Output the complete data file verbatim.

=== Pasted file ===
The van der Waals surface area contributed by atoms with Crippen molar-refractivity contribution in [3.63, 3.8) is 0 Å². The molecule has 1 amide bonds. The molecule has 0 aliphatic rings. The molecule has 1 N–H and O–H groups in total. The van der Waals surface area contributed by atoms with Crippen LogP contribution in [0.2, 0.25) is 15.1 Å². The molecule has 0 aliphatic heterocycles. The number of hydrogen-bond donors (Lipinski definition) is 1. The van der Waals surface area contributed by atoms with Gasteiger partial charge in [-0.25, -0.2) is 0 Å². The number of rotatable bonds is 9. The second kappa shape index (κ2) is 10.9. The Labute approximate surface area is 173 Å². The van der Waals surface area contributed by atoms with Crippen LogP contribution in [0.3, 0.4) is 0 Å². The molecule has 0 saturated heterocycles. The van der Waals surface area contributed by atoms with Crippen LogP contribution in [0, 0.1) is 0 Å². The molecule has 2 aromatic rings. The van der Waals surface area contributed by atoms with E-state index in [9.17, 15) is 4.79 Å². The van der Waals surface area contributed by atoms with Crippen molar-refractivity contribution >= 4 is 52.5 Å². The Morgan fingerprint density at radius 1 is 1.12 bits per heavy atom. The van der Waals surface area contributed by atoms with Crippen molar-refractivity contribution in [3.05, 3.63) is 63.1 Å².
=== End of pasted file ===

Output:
The van der Waals surface area contributed by atoms with Crippen molar-refractivity contribution in [3.63, 3.8) is 0 Å². The molecule has 1 amide bonds. The molecule has 0 aliphatic rings. The molecule has 1 N–H and O–H groups in total. The van der Waals surface area contributed by atoms with Crippen LogP contribution in [0.2, 0.25) is 15.1 Å². The molecule has 0 aliphatic heterocycles. The number of hydrogen-bond donors (Lipinski definition) is 1. The van der Waals surface area contributed by atoms with Gasteiger partial charge in [-0.25, -0.2) is 0 Å². The number of rotatable bonds is 9. The second kappa shape index (κ2) is 10.9. The Labute approximate surface area is 173 Å². The van der Waals surface area contributed by atoms with Crippen LogP contribution in [0.3, 0.4) is 0 Å². The molecule has 0 saturated heterocycles. The van der Waals surface area contributed by atoms with Crippen LogP contribution in [0, 0.1) is 0 Å². The molecule has 2 aromatic rings. The van der Waals surface area contributed by atoms with E-state index in [9.17, 15) is 4.79 Å². The van der Waals surface area contributed by atoms with Crippen molar-refractivity contribution >= 4 is 52.5 Å². The Morgan fingerprint density at radius 1 is 1.12 bits per heavy atom. The van der Waals surface area contributed by atoms with Crippen molar-refractivity contribution in [3.05, 3.63) is 63.1 Å².